“The people are anticipating the inputs and we are aware that planting has to be done early this season because of the nature of the rains. This is a matter that we are seized with and by next week (this week), we should have a position on the dates for the distribution.”
Ministers Mary Mliswa-Chikoka (Mash West) and Monica Mavhunga (Mash East) told The Sunday Mail that they will be able to provide an update on the Presidential Inputs Scheme this week.
The Meteorological Services Department said the light rains received last week portend the beginning of the rainy season.
“In terms of the showers and light drizzle experienced this week, the rains were light and erratic; in terms of amount and distribution, not adequate for meaningful agricultural processes, though violent in places (coupled with lightning, strong winds and at times hail). This is common during this transient period before the main rain season begins,” said meteorologist Mr James Ngoma.
South African-based agricultural economist and consultant Mr Peter Gambara said farmers in some areas can begin planting this month unlike the traditional planting period of early November.
“The forecast for the rainfall season means those farmers who plant early are likely to see their crops reach maturity, more than those who plant late.
“An early maize variety will take about 120 days to reach maturity, whilst a medium-season maize variety requires about 140 days to reach maturity. A late-maturing maize variety needs about 158 days to maturity. A crop planted early in October or early November has approximately 150 days, before the forecast ‘normal to below-normal period’. Farmers should as much as possible plant with the first rains.”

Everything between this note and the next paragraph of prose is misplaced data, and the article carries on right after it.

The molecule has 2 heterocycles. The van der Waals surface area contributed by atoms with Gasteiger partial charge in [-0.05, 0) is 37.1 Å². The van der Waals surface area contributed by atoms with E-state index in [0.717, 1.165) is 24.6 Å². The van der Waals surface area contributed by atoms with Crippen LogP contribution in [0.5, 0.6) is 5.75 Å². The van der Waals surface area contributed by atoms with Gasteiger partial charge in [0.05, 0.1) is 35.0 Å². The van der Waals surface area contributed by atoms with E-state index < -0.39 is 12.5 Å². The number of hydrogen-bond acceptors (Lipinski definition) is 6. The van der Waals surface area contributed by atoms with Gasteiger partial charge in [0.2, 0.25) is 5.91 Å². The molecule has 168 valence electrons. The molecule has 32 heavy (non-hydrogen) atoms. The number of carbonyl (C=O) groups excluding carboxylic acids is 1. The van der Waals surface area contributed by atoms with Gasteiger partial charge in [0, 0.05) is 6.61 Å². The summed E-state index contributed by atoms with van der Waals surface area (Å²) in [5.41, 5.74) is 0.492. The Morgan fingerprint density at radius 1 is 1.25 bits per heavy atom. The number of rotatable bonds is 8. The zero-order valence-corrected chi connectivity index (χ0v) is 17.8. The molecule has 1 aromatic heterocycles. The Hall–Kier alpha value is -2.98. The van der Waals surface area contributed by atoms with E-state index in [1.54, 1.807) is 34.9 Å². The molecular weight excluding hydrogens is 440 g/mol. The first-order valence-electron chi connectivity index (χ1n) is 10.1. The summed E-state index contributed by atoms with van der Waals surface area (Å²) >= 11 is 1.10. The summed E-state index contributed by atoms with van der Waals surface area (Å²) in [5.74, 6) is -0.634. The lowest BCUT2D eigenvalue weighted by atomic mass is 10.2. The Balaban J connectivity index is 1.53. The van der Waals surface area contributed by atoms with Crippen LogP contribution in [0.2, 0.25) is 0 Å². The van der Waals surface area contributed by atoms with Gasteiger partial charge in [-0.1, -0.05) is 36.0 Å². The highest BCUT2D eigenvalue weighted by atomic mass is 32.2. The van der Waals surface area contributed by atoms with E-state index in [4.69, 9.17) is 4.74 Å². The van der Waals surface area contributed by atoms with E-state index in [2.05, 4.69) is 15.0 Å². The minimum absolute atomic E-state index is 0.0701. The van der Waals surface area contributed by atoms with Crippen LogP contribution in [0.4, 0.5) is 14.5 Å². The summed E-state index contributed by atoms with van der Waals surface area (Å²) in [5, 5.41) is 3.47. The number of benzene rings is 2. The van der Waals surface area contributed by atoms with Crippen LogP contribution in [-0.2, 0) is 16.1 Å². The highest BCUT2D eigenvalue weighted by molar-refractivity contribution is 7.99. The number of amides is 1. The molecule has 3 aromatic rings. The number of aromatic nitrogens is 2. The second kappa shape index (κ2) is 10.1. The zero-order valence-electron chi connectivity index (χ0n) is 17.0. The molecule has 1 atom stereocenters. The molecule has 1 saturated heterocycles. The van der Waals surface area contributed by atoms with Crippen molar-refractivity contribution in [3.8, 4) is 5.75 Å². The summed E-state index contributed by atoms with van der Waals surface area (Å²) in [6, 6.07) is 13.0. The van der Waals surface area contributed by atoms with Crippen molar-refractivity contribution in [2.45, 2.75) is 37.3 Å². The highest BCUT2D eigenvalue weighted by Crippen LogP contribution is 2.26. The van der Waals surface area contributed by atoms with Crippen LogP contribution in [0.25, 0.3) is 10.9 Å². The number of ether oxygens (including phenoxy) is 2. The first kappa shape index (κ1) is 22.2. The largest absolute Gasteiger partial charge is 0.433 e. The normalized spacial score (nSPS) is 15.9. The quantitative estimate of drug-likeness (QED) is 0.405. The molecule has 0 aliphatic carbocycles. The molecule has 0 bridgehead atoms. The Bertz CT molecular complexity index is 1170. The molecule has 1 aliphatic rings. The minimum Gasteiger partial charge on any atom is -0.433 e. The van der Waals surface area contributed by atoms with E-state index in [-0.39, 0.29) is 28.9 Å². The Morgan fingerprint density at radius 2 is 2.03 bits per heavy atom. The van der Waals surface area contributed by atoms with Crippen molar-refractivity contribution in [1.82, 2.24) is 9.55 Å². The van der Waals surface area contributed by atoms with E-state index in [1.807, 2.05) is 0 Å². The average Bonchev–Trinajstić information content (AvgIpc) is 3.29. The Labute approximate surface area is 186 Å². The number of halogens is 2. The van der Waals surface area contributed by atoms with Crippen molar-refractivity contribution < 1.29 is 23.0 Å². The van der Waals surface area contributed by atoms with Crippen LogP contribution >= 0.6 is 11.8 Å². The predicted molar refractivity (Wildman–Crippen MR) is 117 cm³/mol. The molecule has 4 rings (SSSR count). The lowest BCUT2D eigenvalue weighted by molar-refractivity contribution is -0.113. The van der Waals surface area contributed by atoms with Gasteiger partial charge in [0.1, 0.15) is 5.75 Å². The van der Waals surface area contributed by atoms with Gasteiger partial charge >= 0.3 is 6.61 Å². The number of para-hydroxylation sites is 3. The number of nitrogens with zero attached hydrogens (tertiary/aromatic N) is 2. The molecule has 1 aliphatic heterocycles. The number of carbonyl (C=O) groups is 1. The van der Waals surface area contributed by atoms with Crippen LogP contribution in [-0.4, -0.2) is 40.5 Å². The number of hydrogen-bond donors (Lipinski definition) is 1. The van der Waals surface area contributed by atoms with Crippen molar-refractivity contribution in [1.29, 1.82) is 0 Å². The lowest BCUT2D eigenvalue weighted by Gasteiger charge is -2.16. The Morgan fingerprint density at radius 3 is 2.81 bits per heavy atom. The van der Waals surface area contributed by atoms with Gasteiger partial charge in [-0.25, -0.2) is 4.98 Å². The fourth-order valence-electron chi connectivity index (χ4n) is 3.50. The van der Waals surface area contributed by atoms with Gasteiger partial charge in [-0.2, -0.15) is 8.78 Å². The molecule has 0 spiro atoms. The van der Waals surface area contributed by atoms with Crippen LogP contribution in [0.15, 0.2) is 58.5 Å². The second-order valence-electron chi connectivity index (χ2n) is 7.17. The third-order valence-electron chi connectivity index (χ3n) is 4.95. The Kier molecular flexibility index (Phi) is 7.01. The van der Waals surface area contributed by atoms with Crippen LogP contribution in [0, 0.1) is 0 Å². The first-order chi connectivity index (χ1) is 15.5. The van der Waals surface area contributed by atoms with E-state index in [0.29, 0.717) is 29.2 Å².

Mr Gambara said crops planted early have a higher chance of reaching maturity than those planted late.
“A closer look at the weather forecast, shows that the first rains might fall around 11th October in Goromonzi district for example.
“Therefore, farmers in Goromonzi district, should have prepared their lands by that date, have their inputs in place, so that they can plant around that date, but preferably before that date. That increases the chance of the crop receiving what we call effective rains. Once a maize seed, that has been planted into a dry soil receives, effective rains, the chances are high that it will germinate. By end of October, the chances are high that subsequent rains will have fallen and the crop will strive,” he said.
In his State of the Nation Address (Sona) at the official opening of the Second Session of the Ninth Parliament last week, President Emmerson Mnangagwa said Government had set aside $1,8 billion for the production of strategic crops such as maize, soyabeans and cotton.
“Of this amount, $567, 4 million has been allocated for the provision of inputs for vulnerable households and $332 million to ensure the procurement of inputs for cotton production. A total of $968 million will augment the $2,8 billion put forward by banks and the private sector to support the Command Agriculture Programme,” he said.
The United Nations says the region, Zimbabwe included, is in the throes of the worst drought since 1981.